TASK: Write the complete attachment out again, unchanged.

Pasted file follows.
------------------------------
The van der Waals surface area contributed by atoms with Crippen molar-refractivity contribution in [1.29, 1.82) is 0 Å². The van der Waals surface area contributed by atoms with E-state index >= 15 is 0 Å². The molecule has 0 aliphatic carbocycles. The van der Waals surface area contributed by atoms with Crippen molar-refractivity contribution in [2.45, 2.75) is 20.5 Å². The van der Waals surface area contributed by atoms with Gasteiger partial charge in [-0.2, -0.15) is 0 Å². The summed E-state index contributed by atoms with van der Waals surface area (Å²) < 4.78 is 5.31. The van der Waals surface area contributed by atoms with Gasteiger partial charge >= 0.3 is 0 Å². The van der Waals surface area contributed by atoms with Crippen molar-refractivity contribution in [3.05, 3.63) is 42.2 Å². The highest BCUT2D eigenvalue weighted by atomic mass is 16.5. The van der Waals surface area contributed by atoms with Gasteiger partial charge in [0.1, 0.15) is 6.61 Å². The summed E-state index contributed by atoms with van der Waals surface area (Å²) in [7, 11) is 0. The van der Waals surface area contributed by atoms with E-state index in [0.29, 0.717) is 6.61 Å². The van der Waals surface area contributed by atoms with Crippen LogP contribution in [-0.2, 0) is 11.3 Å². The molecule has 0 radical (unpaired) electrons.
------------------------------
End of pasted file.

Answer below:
The van der Waals surface area contributed by atoms with Crippen molar-refractivity contribution in [1.29, 1.82) is 0 Å². The van der Waals surface area contributed by atoms with E-state index >= 15 is 0 Å². The molecule has 0 aliphatic carbocycles. The van der Waals surface area contributed by atoms with Crippen molar-refractivity contribution in [2.45, 2.75) is 20.5 Å². The van der Waals surface area contributed by atoms with Gasteiger partial charge in [-0.2, -0.15) is 0 Å². The summed E-state index contributed by atoms with van der Waals surface area (Å²) < 4.78 is 5.31. The van der Waals surface area contributed by atoms with Gasteiger partial charge >= 0.3 is 0 Å². The van der Waals surface area contributed by atoms with Crippen molar-refractivity contribution in [3.05, 3.63) is 42.2 Å². The highest BCUT2D eigenvalue weighted by atomic mass is 16.5. The van der Waals surface area contributed by atoms with Gasteiger partial charge in [0.1, 0.15) is 6.61 Å². The summed E-state index contributed by atoms with van der Waals surface area (Å²) in [7, 11) is 0. The van der Waals surface area contributed by atoms with E-state index in [0.29, 0.717) is 6.61 Å². The van der Waals surface area contributed by atoms with Crippen LogP contribution in [-0.2, 0) is 11.3 Å². The molecule has 0 radical (unpaired) electrons.